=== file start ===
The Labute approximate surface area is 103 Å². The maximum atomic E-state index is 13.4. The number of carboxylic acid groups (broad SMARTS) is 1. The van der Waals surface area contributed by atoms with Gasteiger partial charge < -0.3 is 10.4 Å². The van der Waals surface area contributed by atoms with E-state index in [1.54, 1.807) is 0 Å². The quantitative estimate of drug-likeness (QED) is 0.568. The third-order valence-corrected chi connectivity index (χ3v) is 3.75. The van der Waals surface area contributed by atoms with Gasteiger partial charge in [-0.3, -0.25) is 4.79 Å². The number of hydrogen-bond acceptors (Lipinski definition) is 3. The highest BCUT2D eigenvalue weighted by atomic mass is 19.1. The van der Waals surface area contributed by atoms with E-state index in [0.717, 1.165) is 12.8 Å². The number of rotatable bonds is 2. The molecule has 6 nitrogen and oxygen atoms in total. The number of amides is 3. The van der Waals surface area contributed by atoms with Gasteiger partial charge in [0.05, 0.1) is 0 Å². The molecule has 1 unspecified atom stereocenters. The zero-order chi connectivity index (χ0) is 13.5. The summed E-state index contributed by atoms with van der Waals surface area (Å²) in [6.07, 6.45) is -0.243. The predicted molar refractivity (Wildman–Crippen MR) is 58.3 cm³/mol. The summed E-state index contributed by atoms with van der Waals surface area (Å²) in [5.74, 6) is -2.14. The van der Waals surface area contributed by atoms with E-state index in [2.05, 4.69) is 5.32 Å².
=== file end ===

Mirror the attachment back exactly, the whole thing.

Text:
The Labute approximate surface area is 103 Å². The maximum atomic E-state index is 13.4. The number of carboxylic acid groups (broad SMARTS) is 1. The van der Waals surface area contributed by atoms with Gasteiger partial charge < -0.3 is 10.4 Å². The van der Waals surface area contributed by atoms with E-state index in [1.54, 1.807) is 0 Å². The quantitative estimate of drug-likeness (QED) is 0.568. The third-order valence-corrected chi connectivity index (χ3v) is 3.75. The van der Waals surface area contributed by atoms with Gasteiger partial charge in [-0.3, -0.25) is 4.79 Å². The number of hydrogen-bond acceptors (Lipinski definition) is 3. The highest BCUT2D eigenvalue weighted by atomic mass is 19.1. The van der Waals surface area contributed by atoms with E-state index in [0.717, 1.165) is 12.8 Å². The number of rotatable bonds is 2. The molecule has 6 nitrogen and oxygen atoms in total. The number of amides is 3. The van der Waals surface area contributed by atoms with Gasteiger partial charge in [0.05, 0.1) is 0 Å². The molecule has 1 unspecified atom stereocenters. The zero-order chi connectivity index (χ0) is 13.5. The summed E-state index contributed by atoms with van der Waals surface area (Å²) in [6.07, 6.45) is -0.243. The predicted molar refractivity (Wildman–Crippen MR) is 58.3 cm³/mol. The summed E-state index contributed by atoms with van der Waals surface area (Å²) in [5.74, 6) is -2.14. The van der Waals surface area contributed by atoms with E-state index in [2.05, 4.69) is 5.32 Å².